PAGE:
In another passage, when writing about measures used to force soldiers to do the Nazi's evil bidding - threats that the soldiers must kill or be killed, Prof. Spaemann writes that we all must die but no one has to become a murderer.

We of course must accept that having the courage of our convictions can have serious, even dire, consequences. We will be "put to the test".
written by Rich in MN, November 06, 2013
Hi Jack CT,
Thank you for your reply. We may be misunderstanding each other's use of the word "desire." I am using “desire” in the sense of "wish," “want” or "longing." I think that “desire” is an integral aspect of marriage, certainly in our modern western culture; for we marry a person because we want to marry them. In fact, a marriage is not sacramental if we are not marrying of our own free will and “desire” to marry. However, in the case of marriage, “desire” has never, to my knowledge, taken precedence over the prerequisite condition of biological complementarity. Are there other circumstances or issues in which “desire” has taken precedence over empirical reality and common sense as the fundamental basis and motivating principle for recognition and protection by the state? (I mean this as an open question, not merely a rhetorical one.)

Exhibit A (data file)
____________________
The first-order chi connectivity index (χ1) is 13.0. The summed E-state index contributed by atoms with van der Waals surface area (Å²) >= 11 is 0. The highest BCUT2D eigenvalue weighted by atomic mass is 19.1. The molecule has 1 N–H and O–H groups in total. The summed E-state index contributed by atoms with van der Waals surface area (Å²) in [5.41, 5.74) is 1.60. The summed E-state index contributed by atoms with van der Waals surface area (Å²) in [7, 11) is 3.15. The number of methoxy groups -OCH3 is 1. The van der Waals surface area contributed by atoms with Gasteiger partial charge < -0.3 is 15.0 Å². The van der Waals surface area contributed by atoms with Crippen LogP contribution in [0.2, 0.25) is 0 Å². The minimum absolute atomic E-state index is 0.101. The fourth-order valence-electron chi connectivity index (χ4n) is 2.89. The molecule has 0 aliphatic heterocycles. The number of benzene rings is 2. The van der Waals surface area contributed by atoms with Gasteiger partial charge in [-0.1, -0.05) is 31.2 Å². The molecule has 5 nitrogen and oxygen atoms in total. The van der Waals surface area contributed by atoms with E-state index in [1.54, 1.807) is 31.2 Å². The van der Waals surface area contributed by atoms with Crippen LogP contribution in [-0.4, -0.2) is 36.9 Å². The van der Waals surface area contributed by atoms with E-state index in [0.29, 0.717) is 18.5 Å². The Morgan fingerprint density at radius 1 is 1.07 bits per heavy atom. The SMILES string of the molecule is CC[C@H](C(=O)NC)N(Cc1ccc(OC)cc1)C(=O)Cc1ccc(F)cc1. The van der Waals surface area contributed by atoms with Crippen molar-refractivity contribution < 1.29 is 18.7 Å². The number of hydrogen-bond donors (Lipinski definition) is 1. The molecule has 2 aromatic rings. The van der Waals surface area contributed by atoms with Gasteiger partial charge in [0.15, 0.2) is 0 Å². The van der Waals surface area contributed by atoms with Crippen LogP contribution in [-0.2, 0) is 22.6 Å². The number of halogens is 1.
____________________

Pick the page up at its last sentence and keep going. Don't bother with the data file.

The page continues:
And, on another of your points, I recognize the danger of being misunderstood when I raise any other issue alongside gay marriage. Gay marriage and pedophilia are not the same thing (although, if GLAAD has not done so already, I do hope that they remove the link to NAMBLA from their website; that would certainly help disentangle the two issues). My point is merely that good law is based on sound reasoning. If we change the reasoning, it can resonate a lot farther than our particular issue at hand. That is the “Pandora’s Box” to which I was trying to allude.

Thank you for your feedback, and God bless you as well!
written by Jack,CT, November 06, 2013
@hey Rich in MN, thanks for taking the
time to read/respond.
You cleared up so